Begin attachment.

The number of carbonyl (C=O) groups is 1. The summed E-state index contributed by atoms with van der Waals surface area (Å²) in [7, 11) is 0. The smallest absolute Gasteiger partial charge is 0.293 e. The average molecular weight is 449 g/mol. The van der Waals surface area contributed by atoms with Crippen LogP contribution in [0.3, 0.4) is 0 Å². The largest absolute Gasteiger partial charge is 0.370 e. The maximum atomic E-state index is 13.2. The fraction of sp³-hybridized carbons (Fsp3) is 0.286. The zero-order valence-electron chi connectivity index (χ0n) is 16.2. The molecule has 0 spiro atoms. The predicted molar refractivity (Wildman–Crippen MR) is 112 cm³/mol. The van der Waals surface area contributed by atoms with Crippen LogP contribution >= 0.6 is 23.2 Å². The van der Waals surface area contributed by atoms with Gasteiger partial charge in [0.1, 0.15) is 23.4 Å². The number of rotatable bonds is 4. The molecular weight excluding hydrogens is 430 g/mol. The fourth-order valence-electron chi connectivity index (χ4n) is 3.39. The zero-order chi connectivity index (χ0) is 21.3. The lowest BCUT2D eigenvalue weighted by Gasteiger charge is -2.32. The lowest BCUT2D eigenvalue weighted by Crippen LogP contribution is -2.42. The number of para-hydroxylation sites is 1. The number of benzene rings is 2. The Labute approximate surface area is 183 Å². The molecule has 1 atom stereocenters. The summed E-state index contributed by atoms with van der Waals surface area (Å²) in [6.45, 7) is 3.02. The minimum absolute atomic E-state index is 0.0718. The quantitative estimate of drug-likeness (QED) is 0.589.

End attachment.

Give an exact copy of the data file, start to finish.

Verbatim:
The number of carbonyl (C=O) groups is 1. The summed E-state index contributed by atoms with van der Waals surface area (Å²) in [7, 11) is 0. The smallest absolute Gasteiger partial charge is 0.293 e. The average molecular weight is 449 g/mol. The van der Waals surface area contributed by atoms with Crippen LogP contribution in [0.3, 0.4) is 0 Å². The largest absolute Gasteiger partial charge is 0.370 e. The maximum atomic E-state index is 13.2. The fraction of sp³-hybridized carbons (Fsp3) is 0.286. The zero-order valence-electron chi connectivity index (χ0n) is 16.2. The molecule has 0 spiro atoms. The predicted molar refractivity (Wildman–Crippen MR) is 112 cm³/mol. The van der Waals surface area contributed by atoms with Crippen LogP contribution >= 0.6 is 23.2 Å². The van der Waals surface area contributed by atoms with Gasteiger partial charge in [0.1, 0.15) is 23.4 Å². The number of rotatable bonds is 4. The molecular weight excluding hydrogens is 430 g/mol. The fourth-order valence-electron chi connectivity index (χ4n) is 3.39. The zero-order chi connectivity index (χ0) is 21.3. The lowest BCUT2D eigenvalue weighted by Gasteiger charge is -2.32. The lowest BCUT2D eigenvalue weighted by Crippen LogP contribution is -2.42. The number of para-hydroxylation sites is 1. The number of benzene rings is 2. The Labute approximate surface area is 183 Å². The molecule has 1 atom stereocenters. The summed E-state index contributed by atoms with van der Waals surface area (Å²) in [6.45, 7) is 3.02. The minimum absolute atomic E-state index is 0.0718. The quantitative estimate of drug-likeness (QED) is 0.589.